In 1995, Becky Burleigh became the First Head Coach of the Florida Gators Women’s Soccer Program. In the 20 years that have followed, Coach Burleigh has forged a career of excellence because she has continued to invest – invest in herself, in other coaches, in her student-athletes and in the younger generation of women’s soccer players. With an extensive list of achievements including a Division I National Championship already under her belt, we caught up with Becky to hear her insights into sustaining success in coaching.
Recruiting. It’s fundamental to the success of any team and as coaches, you make an enormous investment in time with the aim to get it right. So often, coaches are looking for the X-factor or conversations are focused on a physical attribute of a particular player. Are you missing one of the most critical aspects for your team’s success? And, could the success factor come from an unlikely place?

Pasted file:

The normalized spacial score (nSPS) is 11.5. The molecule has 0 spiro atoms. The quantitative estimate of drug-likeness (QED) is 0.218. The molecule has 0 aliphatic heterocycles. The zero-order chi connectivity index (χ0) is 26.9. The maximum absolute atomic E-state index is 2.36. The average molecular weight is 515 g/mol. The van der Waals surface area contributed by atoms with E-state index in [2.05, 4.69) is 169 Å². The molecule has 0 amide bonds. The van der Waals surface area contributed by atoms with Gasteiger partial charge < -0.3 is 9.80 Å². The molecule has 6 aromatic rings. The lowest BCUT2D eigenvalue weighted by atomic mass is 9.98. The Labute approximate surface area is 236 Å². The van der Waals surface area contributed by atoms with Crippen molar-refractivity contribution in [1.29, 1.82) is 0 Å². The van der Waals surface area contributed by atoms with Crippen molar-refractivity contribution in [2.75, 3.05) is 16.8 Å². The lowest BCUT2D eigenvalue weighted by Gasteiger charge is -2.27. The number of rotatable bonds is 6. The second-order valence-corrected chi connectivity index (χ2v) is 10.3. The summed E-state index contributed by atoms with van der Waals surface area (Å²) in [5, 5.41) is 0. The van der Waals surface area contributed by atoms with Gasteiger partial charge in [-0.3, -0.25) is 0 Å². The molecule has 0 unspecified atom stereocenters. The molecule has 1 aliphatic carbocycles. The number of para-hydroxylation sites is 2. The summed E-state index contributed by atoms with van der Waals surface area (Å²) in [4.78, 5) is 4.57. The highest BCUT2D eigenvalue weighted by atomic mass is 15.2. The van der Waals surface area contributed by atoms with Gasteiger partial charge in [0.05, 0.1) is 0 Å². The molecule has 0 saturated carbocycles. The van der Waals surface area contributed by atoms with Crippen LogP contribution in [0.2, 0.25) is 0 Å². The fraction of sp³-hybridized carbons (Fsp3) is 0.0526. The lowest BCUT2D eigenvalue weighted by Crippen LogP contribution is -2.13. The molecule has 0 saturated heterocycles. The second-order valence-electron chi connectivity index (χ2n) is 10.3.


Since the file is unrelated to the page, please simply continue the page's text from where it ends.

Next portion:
We continue to strive to lift our game in providing an exceptional level of service and the highest quality products. Most recently, we’ve been working on DISC survey design improvements for our three DISC Profile assessments and we’re excited to share the latest development. What’s Changed? The content of the DISC survey remains the same, but we’ve improved the survey interface so that it is mobile device friendly, making it easier to complete on phones and tablets. (It works nicely on desktop and laptop computers too.)